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rescission

[ ri-sizh-uhn ]
/ rɪˈsɪʒ ən /
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noun
the act of rescinding.
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Origin of rescission

1605–15; <Late Latin rescissiōn- (stem of rescissiō) a making void, rescinding, equivalent to resciss(us) (past participle of rescindere to rescind, equivalent to re-re- + scid-, variant stem of scindere to cleave, tear in two + -tus past participle suffix, with dt>ss) + -iōn--ion

OTHER WORDS FROM rescission

non·re·scis·sion, noun
Dictionary.com Unabridged Based on the Random House Unabridged Dictionary, © Random House, Inc. 2022

How to use rescission in a sentence

  • There was to be a restitution of property, honors, and offices, and a rescission of judicial sentences.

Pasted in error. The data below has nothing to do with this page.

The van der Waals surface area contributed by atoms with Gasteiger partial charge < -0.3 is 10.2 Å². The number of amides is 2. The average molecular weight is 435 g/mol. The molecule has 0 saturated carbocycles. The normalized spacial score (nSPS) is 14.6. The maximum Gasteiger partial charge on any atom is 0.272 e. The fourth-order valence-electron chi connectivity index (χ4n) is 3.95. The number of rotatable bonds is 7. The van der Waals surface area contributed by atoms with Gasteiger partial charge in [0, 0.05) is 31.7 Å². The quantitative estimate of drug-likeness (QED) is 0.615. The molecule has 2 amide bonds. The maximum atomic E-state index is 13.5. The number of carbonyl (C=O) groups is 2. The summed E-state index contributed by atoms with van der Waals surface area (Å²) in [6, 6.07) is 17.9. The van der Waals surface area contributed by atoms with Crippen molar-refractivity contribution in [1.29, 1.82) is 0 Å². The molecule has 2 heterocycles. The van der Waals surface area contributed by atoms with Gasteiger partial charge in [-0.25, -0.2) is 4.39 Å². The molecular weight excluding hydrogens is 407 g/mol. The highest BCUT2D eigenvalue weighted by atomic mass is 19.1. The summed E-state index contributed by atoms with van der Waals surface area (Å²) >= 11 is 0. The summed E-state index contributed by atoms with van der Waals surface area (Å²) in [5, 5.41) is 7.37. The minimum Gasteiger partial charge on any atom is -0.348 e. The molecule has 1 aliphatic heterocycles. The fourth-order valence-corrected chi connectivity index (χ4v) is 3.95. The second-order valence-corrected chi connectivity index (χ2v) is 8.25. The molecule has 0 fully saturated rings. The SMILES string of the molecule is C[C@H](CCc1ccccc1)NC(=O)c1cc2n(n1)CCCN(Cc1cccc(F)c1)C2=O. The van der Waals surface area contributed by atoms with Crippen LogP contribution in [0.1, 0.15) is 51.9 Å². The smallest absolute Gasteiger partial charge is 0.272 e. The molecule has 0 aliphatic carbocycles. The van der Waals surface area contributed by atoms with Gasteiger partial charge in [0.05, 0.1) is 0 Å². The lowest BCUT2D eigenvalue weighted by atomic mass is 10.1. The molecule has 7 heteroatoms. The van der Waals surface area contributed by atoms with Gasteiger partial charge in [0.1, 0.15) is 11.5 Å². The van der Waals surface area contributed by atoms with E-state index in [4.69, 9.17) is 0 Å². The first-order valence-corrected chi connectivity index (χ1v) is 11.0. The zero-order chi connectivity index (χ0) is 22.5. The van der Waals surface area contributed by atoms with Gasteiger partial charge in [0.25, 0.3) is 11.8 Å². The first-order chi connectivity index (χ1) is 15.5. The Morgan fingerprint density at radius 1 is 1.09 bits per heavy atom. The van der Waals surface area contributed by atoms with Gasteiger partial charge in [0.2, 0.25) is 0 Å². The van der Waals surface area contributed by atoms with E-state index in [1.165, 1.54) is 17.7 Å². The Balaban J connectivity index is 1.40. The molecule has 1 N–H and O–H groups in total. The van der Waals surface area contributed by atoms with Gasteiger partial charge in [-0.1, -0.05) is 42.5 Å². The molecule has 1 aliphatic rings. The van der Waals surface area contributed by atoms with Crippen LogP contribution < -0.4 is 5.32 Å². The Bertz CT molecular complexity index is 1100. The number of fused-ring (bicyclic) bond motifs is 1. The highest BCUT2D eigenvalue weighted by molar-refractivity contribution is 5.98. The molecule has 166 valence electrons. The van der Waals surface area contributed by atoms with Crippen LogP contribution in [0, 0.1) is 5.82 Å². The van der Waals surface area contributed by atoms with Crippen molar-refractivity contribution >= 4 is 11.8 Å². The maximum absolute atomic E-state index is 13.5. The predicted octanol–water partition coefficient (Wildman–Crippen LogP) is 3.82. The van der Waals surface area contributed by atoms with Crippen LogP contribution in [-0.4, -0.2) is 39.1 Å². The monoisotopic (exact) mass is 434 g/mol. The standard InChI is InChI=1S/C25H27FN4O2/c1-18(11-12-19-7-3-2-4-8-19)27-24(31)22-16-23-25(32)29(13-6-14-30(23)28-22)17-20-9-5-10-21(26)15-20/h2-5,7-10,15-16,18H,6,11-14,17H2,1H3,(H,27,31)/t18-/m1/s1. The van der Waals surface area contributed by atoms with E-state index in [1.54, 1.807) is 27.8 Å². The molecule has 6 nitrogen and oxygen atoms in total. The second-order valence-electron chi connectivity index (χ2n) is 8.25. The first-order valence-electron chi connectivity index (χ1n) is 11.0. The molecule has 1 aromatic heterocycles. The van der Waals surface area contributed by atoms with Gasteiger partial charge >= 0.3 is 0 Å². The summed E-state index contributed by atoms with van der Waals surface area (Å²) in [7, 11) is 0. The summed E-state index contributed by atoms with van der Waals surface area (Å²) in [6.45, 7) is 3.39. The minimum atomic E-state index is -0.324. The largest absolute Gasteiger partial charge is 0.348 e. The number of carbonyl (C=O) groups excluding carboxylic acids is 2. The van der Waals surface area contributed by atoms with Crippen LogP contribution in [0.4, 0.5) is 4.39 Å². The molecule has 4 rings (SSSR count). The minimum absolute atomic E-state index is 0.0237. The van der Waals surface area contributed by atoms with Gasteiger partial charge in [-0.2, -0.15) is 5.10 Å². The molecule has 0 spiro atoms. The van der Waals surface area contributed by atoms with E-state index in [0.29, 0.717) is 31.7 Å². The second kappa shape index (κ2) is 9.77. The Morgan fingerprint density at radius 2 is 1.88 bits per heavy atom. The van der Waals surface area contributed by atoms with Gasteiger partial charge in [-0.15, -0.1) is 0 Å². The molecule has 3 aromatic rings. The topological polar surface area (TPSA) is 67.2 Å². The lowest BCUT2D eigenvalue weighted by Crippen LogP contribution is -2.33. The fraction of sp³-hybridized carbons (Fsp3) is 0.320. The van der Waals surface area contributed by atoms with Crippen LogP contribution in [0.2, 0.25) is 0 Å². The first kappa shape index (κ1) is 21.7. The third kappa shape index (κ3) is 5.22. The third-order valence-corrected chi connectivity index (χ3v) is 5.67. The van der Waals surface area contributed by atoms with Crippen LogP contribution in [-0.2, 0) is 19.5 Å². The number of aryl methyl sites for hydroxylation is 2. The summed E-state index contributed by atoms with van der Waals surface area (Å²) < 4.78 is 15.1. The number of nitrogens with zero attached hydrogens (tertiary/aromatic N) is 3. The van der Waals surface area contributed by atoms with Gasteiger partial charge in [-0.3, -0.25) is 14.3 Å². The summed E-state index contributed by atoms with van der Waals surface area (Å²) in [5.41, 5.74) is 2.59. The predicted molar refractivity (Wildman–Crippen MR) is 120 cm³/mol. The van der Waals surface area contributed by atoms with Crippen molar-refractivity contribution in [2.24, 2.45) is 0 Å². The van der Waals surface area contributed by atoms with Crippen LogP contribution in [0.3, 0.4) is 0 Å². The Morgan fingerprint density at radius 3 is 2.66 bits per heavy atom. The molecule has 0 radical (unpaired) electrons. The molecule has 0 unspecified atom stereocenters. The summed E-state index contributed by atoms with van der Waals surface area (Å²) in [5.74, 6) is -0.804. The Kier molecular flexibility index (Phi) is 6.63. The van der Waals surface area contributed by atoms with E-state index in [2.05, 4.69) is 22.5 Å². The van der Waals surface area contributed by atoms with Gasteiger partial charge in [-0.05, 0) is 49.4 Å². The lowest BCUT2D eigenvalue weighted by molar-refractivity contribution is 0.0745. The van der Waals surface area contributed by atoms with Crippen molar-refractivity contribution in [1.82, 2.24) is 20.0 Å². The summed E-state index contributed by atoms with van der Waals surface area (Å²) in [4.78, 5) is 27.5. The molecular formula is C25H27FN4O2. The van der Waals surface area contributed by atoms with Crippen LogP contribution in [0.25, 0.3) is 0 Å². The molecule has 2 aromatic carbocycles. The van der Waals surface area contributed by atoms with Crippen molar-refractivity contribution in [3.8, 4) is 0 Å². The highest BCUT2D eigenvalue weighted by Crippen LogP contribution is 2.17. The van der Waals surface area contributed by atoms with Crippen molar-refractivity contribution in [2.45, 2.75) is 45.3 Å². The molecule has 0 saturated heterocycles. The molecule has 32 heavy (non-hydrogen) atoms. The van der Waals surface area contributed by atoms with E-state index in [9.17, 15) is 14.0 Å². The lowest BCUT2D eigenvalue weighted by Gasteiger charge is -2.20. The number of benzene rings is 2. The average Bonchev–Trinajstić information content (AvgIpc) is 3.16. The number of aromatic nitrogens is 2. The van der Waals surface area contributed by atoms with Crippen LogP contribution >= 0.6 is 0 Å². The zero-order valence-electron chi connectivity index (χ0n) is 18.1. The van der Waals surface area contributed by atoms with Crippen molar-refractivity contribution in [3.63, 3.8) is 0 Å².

• First, the parties can expressly and purposely declare that a treaty shall be dissolved; this is rescission.

  • And this consideration will afford a reasonable test of the cases in which fraud will warrant rescission.

    The Common Law|Oliver Wendell Holmes, Jr.
  • It is no doubt only by reason of a condition construed into the contract that fraud is a ground of rescission.

    The Common Law|Oliver Wendell Holmes, Jr.

British Dictionary definitions for rescission

rescission
/ (rɪˈsɪʒən) /

noun
the act of rescinding
law the right to have a contract set aside if it has been entered into mistakenly, as a result of misrepresentation, undue influence, etc
Collins English Dictionary - Complete & Unabridged 2012 Digital Edition © William Collins Sons & Co. Ltd. 1979, 1986 © HarperCollins Publishers 1998, 2000, 2003, 2005, 2006, 2007, 2009, 2012
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